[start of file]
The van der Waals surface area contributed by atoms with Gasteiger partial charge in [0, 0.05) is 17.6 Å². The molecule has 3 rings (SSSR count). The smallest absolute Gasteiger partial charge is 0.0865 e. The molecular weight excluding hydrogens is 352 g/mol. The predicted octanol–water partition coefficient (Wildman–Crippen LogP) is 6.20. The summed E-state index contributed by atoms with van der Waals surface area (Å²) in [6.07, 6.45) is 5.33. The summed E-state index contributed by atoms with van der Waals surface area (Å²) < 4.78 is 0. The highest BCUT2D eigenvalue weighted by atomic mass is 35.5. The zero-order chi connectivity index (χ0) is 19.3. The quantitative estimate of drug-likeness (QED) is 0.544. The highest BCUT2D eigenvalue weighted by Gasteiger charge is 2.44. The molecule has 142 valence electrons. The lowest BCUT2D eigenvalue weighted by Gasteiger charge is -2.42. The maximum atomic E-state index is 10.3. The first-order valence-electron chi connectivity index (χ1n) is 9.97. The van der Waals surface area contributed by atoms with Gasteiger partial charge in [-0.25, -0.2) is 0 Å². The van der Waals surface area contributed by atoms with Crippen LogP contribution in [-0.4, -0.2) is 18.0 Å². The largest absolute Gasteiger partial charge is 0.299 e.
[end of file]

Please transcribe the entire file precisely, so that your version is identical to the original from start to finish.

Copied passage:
The van der Waals surface area contributed by atoms with Gasteiger partial charge in [0, 0.05) is 17.6 Å². The molecule has 3 rings (SSSR count). The smallest absolute Gasteiger partial charge is 0.0865 e. The molecular weight excluding hydrogens is 352 g/mol. The predicted octanol–water partition coefficient (Wildman–Crippen LogP) is 6.20. The summed E-state index contributed by atoms with van der Waals surface area (Å²) in [6.07, 6.45) is 5.33. The summed E-state index contributed by atoms with van der Waals surface area (Å²) < 4.78 is 0. The highest BCUT2D eigenvalue weighted by atomic mass is 35.5. The zero-order chi connectivity index (χ0) is 19.3. The quantitative estimate of drug-likeness (QED) is 0.544. The highest BCUT2D eigenvalue weighted by Gasteiger charge is 2.44. The molecule has 142 valence electrons. The lowest BCUT2D eigenvalue weighted by Gasteiger charge is -2.42. The maximum atomic E-state index is 10.3. The first-order valence-electron chi connectivity index (χ1n) is 9.97. The van der Waals surface area contributed by atoms with Gasteiger partial charge in [-0.25, -0.2) is 0 Å². The van der Waals surface area contributed by atoms with Crippen LogP contribution in [-0.4, -0.2) is 18.0 Å². The largest absolute Gasteiger partial charge is 0.299 e.